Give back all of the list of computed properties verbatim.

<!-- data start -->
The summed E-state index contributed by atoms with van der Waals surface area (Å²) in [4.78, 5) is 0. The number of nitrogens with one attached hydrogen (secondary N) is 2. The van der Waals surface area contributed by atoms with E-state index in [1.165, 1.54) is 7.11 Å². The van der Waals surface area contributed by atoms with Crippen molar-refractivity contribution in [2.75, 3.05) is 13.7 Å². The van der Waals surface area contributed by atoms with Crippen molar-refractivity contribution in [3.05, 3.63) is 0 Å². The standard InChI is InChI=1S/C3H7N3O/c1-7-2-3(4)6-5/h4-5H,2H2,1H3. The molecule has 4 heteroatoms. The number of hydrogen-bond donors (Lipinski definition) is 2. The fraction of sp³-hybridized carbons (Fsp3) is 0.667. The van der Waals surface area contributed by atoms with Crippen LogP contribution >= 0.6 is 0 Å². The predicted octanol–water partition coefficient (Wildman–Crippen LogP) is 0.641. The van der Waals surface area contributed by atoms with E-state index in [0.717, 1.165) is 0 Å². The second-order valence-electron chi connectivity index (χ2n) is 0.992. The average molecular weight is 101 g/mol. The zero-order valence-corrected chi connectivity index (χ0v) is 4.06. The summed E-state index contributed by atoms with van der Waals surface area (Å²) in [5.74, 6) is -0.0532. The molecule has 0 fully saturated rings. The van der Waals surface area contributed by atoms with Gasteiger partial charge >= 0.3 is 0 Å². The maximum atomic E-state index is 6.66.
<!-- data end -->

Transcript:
The summed E-state index contributed by atoms with van der Waals surface area (Å²) in [4.78, 5) is 0. The number of nitrogens with one attached hydrogen (secondary N) is 2. The van der Waals surface area contributed by atoms with E-state index in [1.165, 1.54) is 7.11 Å². The van der Waals surface area contributed by atoms with Crippen molar-refractivity contribution in [2.75, 3.05) is 13.7 Å². The van der Waals surface area contributed by atoms with Crippen molar-refractivity contribution in [3.05, 3.63) is 0 Å². The standard InChI is InChI=1S/C3H7N3O/c1-7-2-3(4)6-5/h4-5H,2H2,1H3. The molecule has 4 heteroatoms. The number of hydrogen-bond donors (Lipinski definition) is 2. The fraction of sp³-hybridized carbons (Fsp3) is 0.667. The van der Waals surface area contributed by atoms with Crippen LogP contribution >= 0.6 is 0 Å². The predicted octanol–water partition coefficient (Wildman–Crippen LogP) is 0.641. The van der Waals surface area contributed by atoms with E-state index in [0.717, 1.165) is 0 Å². The second-order valence-electron chi connectivity index (χ2n) is 0.992. The average molecular weight is 101 g/mol. The zero-order valence-corrected chi connectivity index (χ0v) is 4.06. The summed E-state index contributed by atoms with van der Waals surface area (Å²) in [5.74, 6) is -0.0532. The molecule has 0 fully saturated rings. The van der Waals surface area contributed by atoms with Gasteiger partial charge >= 0.3 is 0 Å². The maximum atomic E-state index is 6.66.